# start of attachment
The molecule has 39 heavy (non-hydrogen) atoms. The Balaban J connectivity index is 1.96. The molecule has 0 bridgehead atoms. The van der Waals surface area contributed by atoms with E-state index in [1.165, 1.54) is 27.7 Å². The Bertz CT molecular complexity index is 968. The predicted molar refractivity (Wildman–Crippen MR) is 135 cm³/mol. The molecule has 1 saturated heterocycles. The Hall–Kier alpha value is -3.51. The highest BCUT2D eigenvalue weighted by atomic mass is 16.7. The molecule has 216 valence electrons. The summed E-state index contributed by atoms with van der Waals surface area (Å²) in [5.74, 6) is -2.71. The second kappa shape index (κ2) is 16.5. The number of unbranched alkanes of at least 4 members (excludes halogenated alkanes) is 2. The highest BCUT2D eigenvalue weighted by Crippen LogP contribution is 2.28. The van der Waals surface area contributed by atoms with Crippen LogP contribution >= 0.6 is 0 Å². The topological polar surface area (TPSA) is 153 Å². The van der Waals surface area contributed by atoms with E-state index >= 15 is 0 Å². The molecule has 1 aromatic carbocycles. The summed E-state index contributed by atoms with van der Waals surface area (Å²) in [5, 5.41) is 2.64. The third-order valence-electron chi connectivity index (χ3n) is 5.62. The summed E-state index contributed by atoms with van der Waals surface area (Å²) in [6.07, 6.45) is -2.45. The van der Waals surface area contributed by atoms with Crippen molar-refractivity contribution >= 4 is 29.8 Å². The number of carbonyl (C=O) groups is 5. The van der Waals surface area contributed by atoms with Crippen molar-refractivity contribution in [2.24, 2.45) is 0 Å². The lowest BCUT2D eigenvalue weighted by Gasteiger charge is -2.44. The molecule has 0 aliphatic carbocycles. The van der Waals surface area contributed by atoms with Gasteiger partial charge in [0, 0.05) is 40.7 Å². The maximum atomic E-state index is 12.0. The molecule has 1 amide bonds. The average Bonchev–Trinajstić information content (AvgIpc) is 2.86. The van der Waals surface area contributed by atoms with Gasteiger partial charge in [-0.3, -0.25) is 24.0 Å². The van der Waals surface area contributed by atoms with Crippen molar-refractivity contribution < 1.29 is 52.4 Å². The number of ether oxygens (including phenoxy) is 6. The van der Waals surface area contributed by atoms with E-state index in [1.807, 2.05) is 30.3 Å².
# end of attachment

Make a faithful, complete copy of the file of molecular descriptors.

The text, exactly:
The molecule has 39 heavy (non-hydrogen) atoms. The Balaban J connectivity index is 1.96. The molecule has 0 bridgehead atoms. The van der Waals surface area contributed by atoms with E-state index in [1.165, 1.54) is 27.7 Å². The Bertz CT molecular complexity index is 968. The predicted molar refractivity (Wildman–Crippen MR) is 135 cm³/mol. The molecule has 1 saturated heterocycles. The Hall–Kier alpha value is -3.51. The highest BCUT2D eigenvalue weighted by atomic mass is 16.7. The molecule has 216 valence electrons. The summed E-state index contributed by atoms with van der Waals surface area (Å²) in [5.74, 6) is -2.71. The second kappa shape index (κ2) is 16.5. The number of unbranched alkanes of at least 4 members (excludes halogenated alkanes) is 2. The highest BCUT2D eigenvalue weighted by Crippen LogP contribution is 2.28. The van der Waals surface area contributed by atoms with Crippen LogP contribution >= 0.6 is 0 Å². The topological polar surface area (TPSA) is 153 Å². The van der Waals surface area contributed by atoms with E-state index >= 15 is 0 Å². The molecule has 1 aromatic carbocycles. The summed E-state index contributed by atoms with van der Waals surface area (Å²) in [5, 5.41) is 2.64. The third-order valence-electron chi connectivity index (χ3n) is 5.62. The summed E-state index contributed by atoms with van der Waals surface area (Å²) in [6.07, 6.45) is -2.45. The van der Waals surface area contributed by atoms with Crippen molar-refractivity contribution >= 4 is 29.8 Å². The number of carbonyl (C=O) groups is 5. The van der Waals surface area contributed by atoms with Crippen molar-refractivity contribution in [2.24, 2.45) is 0 Å². The lowest BCUT2D eigenvalue weighted by Gasteiger charge is -2.44. The molecule has 0 aliphatic carbocycles. The van der Waals surface area contributed by atoms with Gasteiger partial charge in [0, 0.05) is 40.7 Å². The maximum atomic E-state index is 12.0. The molecule has 1 amide bonds. The average Bonchev–Trinajstić information content (AvgIpc) is 2.86. The van der Waals surface area contributed by atoms with Gasteiger partial charge in [-0.3, -0.25) is 24.0 Å². The van der Waals surface area contributed by atoms with Crippen molar-refractivity contribution < 1.29 is 52.4 Å². The number of ether oxygens (including phenoxy) is 6. The van der Waals surface area contributed by atoms with E-state index in [1.807, 2.05) is 30.3 Å².